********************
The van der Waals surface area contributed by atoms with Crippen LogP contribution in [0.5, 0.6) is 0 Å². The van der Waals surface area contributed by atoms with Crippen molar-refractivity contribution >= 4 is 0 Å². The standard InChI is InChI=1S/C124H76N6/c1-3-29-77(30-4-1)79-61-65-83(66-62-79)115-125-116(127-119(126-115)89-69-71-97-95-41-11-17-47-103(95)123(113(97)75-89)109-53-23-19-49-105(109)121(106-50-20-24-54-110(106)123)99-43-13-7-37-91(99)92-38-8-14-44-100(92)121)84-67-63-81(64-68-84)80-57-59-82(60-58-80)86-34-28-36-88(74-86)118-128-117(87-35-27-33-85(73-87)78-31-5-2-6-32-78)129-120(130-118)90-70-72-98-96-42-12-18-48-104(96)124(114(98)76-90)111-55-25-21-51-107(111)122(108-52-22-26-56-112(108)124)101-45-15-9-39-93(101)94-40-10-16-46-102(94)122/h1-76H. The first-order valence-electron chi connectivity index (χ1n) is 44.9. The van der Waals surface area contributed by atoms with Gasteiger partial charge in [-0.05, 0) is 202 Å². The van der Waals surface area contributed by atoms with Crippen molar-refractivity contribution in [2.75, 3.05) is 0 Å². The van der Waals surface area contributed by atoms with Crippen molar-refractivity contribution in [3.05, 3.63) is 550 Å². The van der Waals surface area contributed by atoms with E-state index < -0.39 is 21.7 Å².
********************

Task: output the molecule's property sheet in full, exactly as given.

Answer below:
The van der Waals surface area contributed by atoms with Crippen LogP contribution in [0.5, 0.6) is 0 Å². The van der Waals surface area contributed by atoms with Crippen molar-refractivity contribution >= 4 is 0 Å². The standard InChI is InChI=1S/C124H76N6/c1-3-29-77(30-4-1)79-61-65-83(66-62-79)115-125-116(127-119(126-115)89-69-71-97-95-41-11-17-47-103(95)123(113(97)75-89)109-53-23-19-49-105(109)121(106-50-20-24-54-110(106)123)99-43-13-7-37-91(99)92-38-8-14-44-100(92)121)84-67-63-81(64-68-84)80-57-59-82(60-58-80)86-34-28-36-88(74-86)118-128-117(87-35-27-33-85(73-87)78-31-5-2-6-32-78)129-120(130-118)90-70-72-98-96-42-12-18-48-104(96)124(114(98)76-90)111-55-25-21-51-107(111)122(108-52-22-26-56-112(108)124)101-45-15-9-39-93(101)94-40-10-16-46-102(94)122/h1-76H. The first-order valence-electron chi connectivity index (χ1n) is 44.9. The van der Waals surface area contributed by atoms with Gasteiger partial charge in [-0.05, 0) is 202 Å². The van der Waals surface area contributed by atoms with Crippen molar-refractivity contribution in [2.75, 3.05) is 0 Å². The van der Waals surface area contributed by atoms with Crippen molar-refractivity contribution in [3.05, 3.63) is 550 Å². The van der Waals surface area contributed by atoms with E-state index < -0.39 is 21.7 Å².